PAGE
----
A Dictionary for Birth Anomalies of the Upper Extremity

As much as I try to write for the non- physician, there are still medical terms throughout my blog posts. So, in an effort to simplify the terms and explain some basic concepts in the field of congenital hand, I will provide a dictionary of sorts.  I hope this helps simplify the terms and ideas. […]

Extra Digits- What Happens After Treatment

Postaxial polydactyly is the medical term for an extra digit on the pinky side of the hand.  It is far and away the most common location for an extra digit.  It is much more commonly seen in African Americans compared to whites (the reverse is true with radial polydactyly– thumb side).  There is a definite […]

Short Fingers- Treatment Choices

Symbrachydactyly means short and webbed fingers but the term really includes a wide range of presentations.  I have previously posted on symbrachydactyly a number of times and this Post summarizes the 7 different types of hand appearance.  I have also written that I prefer certain techniques to lengthen the fingers such as bone lengthening or web space […]

Inspiration

I am fortunate.  Each day I am inspired by the kids (and families) that I am able to treat. These children are born with differences and, therefore, they do not know any other way.  But they must learn to exist in the everyday world with functional and social challenges.  And succeed they do.  Each child […]

Great Toe Polydactyly (extra toes)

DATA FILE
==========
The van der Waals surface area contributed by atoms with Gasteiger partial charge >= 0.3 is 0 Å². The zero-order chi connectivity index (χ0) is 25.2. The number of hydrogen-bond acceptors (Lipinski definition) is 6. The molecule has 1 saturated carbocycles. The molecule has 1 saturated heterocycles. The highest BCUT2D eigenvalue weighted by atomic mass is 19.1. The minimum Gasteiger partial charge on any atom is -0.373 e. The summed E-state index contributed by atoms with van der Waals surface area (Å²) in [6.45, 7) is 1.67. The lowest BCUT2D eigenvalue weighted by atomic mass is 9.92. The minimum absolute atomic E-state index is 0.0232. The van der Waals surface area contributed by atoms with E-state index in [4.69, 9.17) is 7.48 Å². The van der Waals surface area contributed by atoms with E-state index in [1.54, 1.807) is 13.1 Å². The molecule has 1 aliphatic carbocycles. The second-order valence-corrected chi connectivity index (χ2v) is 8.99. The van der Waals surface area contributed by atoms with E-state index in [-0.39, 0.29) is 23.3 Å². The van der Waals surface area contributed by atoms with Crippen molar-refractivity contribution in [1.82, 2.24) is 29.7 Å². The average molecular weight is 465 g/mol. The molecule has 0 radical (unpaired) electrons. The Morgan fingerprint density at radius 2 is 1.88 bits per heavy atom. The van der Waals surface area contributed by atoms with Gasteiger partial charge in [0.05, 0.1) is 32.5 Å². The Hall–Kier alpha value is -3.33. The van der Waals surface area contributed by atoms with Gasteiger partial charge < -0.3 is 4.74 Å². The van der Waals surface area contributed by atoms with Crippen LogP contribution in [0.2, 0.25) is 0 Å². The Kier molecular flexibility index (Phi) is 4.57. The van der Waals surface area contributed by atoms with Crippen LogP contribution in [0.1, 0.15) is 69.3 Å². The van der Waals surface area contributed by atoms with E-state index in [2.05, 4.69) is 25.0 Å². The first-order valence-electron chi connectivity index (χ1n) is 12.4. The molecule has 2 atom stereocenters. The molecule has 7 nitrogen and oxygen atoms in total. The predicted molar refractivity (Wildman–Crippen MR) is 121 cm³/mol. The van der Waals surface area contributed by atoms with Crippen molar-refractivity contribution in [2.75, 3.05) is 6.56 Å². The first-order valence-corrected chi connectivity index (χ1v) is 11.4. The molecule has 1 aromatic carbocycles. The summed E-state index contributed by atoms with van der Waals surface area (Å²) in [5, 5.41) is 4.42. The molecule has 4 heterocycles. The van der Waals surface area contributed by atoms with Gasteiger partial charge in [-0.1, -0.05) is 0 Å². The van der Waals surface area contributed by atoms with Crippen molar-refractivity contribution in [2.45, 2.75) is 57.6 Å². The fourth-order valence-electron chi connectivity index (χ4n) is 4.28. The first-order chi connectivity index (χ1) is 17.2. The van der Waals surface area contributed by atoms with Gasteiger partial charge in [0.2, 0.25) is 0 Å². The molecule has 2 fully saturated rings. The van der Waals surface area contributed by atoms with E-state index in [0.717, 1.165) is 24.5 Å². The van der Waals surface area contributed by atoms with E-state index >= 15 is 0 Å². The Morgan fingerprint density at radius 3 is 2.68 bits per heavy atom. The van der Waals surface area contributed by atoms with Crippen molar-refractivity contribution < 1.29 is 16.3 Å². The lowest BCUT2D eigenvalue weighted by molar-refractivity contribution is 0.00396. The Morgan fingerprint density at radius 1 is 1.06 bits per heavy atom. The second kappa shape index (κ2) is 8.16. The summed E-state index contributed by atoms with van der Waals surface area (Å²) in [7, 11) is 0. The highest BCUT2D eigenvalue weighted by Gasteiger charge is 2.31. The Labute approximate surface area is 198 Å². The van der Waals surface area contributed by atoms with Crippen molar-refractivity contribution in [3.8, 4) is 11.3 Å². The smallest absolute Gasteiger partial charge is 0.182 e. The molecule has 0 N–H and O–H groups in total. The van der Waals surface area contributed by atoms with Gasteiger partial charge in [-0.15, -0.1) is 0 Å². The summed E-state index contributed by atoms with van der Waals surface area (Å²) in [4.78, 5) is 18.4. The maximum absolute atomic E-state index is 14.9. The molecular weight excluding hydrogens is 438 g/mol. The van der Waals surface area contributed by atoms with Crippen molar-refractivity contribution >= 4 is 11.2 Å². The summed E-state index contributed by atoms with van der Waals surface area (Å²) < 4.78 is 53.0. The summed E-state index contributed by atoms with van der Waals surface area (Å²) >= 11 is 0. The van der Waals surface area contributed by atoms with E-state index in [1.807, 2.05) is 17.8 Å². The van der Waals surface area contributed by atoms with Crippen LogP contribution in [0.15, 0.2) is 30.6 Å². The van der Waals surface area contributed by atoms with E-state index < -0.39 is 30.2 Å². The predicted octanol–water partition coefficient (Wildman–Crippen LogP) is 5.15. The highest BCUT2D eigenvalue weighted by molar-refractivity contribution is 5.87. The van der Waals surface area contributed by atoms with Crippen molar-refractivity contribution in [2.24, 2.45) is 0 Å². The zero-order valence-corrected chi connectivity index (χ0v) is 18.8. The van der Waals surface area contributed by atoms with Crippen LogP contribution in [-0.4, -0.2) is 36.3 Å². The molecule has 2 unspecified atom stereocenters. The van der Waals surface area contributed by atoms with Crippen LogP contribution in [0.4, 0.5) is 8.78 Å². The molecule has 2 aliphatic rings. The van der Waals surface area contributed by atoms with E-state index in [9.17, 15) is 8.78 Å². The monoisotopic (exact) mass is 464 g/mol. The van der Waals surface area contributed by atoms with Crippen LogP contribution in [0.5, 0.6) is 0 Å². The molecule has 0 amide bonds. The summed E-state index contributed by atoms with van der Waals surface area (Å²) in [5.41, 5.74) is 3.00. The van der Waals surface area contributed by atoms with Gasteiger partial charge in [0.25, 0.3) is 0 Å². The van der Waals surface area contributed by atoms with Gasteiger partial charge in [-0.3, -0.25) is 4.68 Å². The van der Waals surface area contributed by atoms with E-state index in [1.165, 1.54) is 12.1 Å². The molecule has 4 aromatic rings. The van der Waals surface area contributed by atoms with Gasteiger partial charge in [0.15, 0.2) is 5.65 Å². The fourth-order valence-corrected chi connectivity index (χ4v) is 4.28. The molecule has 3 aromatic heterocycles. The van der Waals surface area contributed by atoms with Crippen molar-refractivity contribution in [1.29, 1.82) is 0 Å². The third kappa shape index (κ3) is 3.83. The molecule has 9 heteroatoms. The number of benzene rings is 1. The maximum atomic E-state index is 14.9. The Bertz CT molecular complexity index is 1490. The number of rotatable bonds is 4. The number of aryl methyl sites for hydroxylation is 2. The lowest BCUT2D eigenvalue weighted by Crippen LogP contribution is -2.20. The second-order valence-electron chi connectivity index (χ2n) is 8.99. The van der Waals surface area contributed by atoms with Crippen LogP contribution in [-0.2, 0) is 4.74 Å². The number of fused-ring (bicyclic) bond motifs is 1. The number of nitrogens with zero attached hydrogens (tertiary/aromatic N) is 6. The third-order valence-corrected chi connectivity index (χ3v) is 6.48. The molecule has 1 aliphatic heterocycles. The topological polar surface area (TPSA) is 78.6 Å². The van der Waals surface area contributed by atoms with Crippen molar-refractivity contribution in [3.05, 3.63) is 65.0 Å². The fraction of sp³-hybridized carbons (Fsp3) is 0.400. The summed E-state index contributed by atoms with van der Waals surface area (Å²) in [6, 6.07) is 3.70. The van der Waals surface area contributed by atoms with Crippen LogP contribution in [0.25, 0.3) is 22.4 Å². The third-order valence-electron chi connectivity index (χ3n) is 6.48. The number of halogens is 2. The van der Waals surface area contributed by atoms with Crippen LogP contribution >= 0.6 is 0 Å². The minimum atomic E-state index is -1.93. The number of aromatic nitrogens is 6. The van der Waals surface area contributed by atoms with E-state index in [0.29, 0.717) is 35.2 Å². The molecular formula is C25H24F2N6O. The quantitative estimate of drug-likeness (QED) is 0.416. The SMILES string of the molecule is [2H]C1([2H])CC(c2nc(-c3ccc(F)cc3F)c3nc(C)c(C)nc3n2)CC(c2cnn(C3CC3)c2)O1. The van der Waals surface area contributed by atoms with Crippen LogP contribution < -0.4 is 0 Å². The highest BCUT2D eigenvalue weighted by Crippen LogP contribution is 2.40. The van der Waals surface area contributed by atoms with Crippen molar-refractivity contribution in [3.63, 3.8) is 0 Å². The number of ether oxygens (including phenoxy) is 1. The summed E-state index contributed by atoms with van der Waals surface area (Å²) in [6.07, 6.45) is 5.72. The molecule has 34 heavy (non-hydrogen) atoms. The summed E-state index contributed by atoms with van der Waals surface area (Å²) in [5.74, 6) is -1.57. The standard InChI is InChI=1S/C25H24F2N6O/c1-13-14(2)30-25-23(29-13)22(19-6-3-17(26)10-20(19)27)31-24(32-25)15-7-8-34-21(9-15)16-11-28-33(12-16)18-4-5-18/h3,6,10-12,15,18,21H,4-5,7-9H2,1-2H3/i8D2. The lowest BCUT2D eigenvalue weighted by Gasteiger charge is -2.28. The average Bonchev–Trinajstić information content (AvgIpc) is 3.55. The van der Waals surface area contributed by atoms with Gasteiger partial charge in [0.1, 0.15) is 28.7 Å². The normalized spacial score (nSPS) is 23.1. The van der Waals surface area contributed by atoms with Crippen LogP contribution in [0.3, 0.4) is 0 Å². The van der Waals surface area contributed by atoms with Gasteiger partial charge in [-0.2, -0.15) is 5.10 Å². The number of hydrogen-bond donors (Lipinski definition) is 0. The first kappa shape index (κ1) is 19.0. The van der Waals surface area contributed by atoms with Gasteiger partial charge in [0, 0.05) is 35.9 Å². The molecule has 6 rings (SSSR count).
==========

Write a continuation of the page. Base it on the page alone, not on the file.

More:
It might seem odd that I am writing about extra toes.  Typically, hand surgeons don’t take care of the foot but, in many situations, the hand surgeon is the perfect person to help take care of certain foot problems including extra toes, toe syndactyly (toes joined together), and even things like cleft foot. The reason […]

Arthrogryposis: Arm position and elbow flexion

Kids with arthrogryposis are smart and are able to figure out how to accomplish many of life’s tasks despite their functional limitations.  We, as surgeons, can sometimes help children with arthrogryposis by releasing and/ or repositioning tight joints.  We cannot make the arms or hands normal but little changes can make for big improvements. It […]

Early Outcome for Pollicization (creation of a thumb)

Pollicization is the name of the surgery which entails the creation of a new thumb, a “Pollex” (Latin for thumb).  For those of us who regularly care for children born with anomalies of the upper extremity, this is perhaps our favorite because it dramatically helps both appearance and function.  I have previously blogged about pollicization […]

Shark Tank

Proud to post about my wife and her business, Myself Belts.  Talia and her sister created a patented belt that allows kids and adults to fasten a belt with one hand!  The belt has been really helpful for many of my patients. Check out her Website! The exciting news is that Talia and Myself Belts will […]

Small finger polydactyly, extra fingers

Extra fingers can be on the thumb side of the hand, the central part of the hand, or the small finger (pinky) side of the hand.  The location of the extra digit is important because it relates the risk of other conditions such as syndromes or other abnormalities.  Small finger polydactyly is the most common […]

Ulnar Deficiency and Syndactyly